The problems of intestacy – a case in point
Where a person doesn’t make a will, it can often cause tension and squabbles among beneficiaries after their death.
This is particularly so where the deceased leaves behind a considerable amount of money, either in cash or tied up in trusts or property.
Such was the case when a wealthy widow died, leaving not just a property but an entire estate. She had two sons, one of whom still lived on the estate, independently.
Although the rules of intestacy state that both brothers should have been entitled to administer and benefit from the estate mutually and equally, what in fact happened was that without any discussion, one brother applied for the grant of letters of administration, without mentioning the other.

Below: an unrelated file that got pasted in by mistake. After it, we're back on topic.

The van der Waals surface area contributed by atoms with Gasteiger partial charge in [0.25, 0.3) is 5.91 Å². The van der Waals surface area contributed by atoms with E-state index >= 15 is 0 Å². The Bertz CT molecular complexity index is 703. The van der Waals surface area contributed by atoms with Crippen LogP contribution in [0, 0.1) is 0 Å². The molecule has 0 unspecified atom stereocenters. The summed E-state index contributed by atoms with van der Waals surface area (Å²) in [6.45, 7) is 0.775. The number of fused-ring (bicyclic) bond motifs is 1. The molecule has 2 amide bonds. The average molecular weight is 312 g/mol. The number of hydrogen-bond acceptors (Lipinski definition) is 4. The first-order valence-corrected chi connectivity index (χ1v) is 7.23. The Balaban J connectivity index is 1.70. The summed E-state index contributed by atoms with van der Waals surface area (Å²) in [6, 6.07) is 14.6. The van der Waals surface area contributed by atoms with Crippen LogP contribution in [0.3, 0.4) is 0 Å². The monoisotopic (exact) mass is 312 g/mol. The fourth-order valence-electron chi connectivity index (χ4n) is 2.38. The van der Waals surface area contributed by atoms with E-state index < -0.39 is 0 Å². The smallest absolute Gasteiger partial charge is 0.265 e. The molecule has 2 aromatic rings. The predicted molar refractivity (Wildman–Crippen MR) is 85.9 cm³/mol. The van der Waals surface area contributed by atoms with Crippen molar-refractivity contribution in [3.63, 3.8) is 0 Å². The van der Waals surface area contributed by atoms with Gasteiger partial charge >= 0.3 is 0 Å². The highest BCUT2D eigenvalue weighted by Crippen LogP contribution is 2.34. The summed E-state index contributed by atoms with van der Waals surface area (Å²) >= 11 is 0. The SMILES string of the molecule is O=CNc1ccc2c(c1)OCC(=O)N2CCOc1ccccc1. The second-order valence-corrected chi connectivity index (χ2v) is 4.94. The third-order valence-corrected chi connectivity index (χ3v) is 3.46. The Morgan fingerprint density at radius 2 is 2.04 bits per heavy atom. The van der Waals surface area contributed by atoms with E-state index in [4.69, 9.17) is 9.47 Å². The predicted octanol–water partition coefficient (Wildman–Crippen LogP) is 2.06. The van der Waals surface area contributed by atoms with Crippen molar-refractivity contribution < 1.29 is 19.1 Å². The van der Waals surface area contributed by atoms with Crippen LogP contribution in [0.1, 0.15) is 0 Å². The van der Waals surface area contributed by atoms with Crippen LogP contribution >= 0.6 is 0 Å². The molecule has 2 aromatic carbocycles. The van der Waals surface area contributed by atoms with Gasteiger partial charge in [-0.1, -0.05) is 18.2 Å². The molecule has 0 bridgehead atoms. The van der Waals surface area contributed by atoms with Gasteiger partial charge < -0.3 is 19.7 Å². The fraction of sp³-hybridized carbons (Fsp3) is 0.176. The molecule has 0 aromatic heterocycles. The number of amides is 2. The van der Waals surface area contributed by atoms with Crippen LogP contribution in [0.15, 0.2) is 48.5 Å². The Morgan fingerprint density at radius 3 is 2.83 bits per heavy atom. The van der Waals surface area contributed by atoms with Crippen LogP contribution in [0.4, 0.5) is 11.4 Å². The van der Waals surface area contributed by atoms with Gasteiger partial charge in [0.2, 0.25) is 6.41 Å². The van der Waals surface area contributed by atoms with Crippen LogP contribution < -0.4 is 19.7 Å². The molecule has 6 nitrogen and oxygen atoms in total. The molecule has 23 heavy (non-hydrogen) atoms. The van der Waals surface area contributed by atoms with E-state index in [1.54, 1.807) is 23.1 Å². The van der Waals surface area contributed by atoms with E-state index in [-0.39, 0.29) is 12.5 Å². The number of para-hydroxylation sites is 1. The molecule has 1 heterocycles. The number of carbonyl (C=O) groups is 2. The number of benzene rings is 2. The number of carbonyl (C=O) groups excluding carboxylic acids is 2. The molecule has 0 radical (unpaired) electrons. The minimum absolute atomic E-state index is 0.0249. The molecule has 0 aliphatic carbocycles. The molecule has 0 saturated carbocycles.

To be sensible and fair, the two brothers, once equally responsible for administering the estate, would then have had the additional discussion of how they wanted to divide the assets between them.
Instead, the second brother was both confused and anxious about whether or not he would be involved in the process at all and how to go about asking for a share of the estate, without upsetting the other brother.
The second brother was advised that if his sibling continued to refuse to cooperate, then legal action should be taken and ultimately, his brother could be removed as personal representative.
All of this was of course completely unnecessary and was a split which wouldn’t have happened, if their mother had quite simply made a will, detailing who should receive what as opposed to dying intestate in the UK